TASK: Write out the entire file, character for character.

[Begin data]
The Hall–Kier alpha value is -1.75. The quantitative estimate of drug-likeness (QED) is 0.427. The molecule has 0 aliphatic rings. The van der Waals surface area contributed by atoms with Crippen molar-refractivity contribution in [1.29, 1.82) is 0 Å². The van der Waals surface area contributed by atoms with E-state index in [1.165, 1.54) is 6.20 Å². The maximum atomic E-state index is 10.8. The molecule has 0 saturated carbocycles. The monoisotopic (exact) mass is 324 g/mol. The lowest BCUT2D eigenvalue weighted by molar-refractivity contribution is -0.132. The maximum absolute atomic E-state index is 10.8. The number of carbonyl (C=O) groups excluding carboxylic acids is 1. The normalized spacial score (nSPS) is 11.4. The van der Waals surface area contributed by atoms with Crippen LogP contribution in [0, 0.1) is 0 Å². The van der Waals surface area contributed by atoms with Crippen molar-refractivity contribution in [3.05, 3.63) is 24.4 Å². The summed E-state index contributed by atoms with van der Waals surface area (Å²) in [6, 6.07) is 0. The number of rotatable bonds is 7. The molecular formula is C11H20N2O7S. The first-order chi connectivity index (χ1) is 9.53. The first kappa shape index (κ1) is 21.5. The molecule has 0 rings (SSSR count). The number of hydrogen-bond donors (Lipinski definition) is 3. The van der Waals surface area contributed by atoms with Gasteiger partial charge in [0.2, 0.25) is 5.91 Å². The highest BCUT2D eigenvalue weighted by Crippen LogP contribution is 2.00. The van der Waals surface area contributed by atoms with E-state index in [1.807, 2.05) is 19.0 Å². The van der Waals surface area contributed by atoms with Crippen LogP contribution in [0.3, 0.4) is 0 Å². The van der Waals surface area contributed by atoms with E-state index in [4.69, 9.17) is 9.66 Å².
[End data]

The Hall–Kier alpha value is -1.75. The quantitative estimate of drug-likeness (QED) is 0.427. The molecule has 0 aliphatic rings. The van der Waals surface area contributed by atoms with Crippen molar-refractivity contribution in [1.29, 1.82) is 0 Å². The van der Waals surface area contributed by atoms with E-state index in [1.165, 1.54) is 6.20 Å². The maximum atomic E-state index is 10.8. The molecule has 0 saturated carbocycles. The monoisotopic (exact) mass is 324 g/mol. The lowest BCUT2D eigenvalue weighted by molar-refractivity contribution is -0.132. The maximum absolute atomic E-state index is 10.8. The number of carbonyl (C=O) groups excluding carboxylic acids is 1. The normalized spacial score (nSPS) is 11.4. The van der Waals surface area contributed by atoms with Crippen LogP contribution in [0, 0.1) is 0 Å². The van der Waals surface area contributed by atoms with Crippen molar-refractivity contribution in [3.05, 3.63) is 24.4 Å². The summed E-state index contributed by atoms with van der Waals surface area (Å²) in [6, 6.07) is 0. The number of rotatable bonds is 7. The molecular formula is C11H20N2O7S. The first-order chi connectivity index (χ1) is 9.53. The first kappa shape index (κ1) is 21.5. The molecule has 0 rings (SSSR count). The number of hydrogen-bond donors (Lipinski definition) is 3. The van der Waals surface area contributed by atoms with Gasteiger partial charge in [0.2, 0.25) is 5.91 Å². The highest BCUT2D eigenvalue weighted by Crippen LogP contribution is 2.00. The van der Waals surface area contributed by atoms with E-state index in [1.807, 2.05) is 19.0 Å². The van der Waals surface area contributed by atoms with Crippen LogP contribution in [0.3, 0.4) is 0 Å². The van der Waals surface area contributed by atoms with E-state index in [4.69, 9.17) is 9.66 Å².